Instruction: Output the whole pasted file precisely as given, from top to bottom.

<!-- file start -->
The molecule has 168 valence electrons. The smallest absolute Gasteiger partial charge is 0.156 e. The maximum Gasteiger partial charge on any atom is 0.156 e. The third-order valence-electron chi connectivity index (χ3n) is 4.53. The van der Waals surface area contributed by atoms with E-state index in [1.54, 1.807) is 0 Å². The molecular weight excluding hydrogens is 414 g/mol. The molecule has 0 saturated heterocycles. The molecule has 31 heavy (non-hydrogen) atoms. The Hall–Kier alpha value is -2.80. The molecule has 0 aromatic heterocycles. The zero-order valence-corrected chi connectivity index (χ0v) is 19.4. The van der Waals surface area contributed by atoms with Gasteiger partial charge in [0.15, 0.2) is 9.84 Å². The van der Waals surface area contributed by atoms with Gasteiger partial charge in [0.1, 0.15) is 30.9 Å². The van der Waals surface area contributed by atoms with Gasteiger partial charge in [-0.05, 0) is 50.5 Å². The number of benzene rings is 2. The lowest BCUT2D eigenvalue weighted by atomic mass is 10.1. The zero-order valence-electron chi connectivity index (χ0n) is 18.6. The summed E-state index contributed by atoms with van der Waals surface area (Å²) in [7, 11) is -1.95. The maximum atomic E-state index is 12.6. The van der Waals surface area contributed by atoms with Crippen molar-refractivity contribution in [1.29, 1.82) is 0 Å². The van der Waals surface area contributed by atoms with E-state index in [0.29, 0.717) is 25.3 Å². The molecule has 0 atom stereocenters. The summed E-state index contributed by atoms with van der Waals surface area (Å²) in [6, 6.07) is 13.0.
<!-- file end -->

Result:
The molecule has 168 valence electrons. The smallest absolute Gasteiger partial charge is 0.156 e. The maximum Gasteiger partial charge on any atom is 0.156 e. The third-order valence-electron chi connectivity index (χ3n) is 4.53. The van der Waals surface area contributed by atoms with E-state index in [1.54, 1.807) is 0 Å². The molecular weight excluding hydrogens is 414 g/mol. The molecule has 0 saturated heterocycles. The molecule has 31 heavy (non-hydrogen) atoms. The Hall–Kier alpha value is -2.80. The molecule has 0 aromatic heterocycles. The zero-order valence-corrected chi connectivity index (χ0v) is 19.4. The van der Waals surface area contributed by atoms with Gasteiger partial charge in [0.15, 0.2) is 9.84 Å². The van der Waals surface area contributed by atoms with Gasteiger partial charge in [0.1, 0.15) is 30.9 Å². The van der Waals surface area contributed by atoms with Gasteiger partial charge in [-0.05, 0) is 50.5 Å². The number of benzene rings is 2. The lowest BCUT2D eigenvalue weighted by atomic mass is 10.1. The zero-order valence-electron chi connectivity index (χ0n) is 18.6. The summed E-state index contributed by atoms with van der Waals surface area (Å²) in [7, 11) is -1.95. The maximum atomic E-state index is 12.6. The van der Waals surface area contributed by atoms with Crippen molar-refractivity contribution in [1.29, 1.82) is 0 Å². The van der Waals surface area contributed by atoms with E-state index in [0.29, 0.717) is 25.3 Å². The molecule has 0 atom stereocenters. The summed E-state index contributed by atoms with van der Waals surface area (Å²) in [6, 6.07) is 13.0.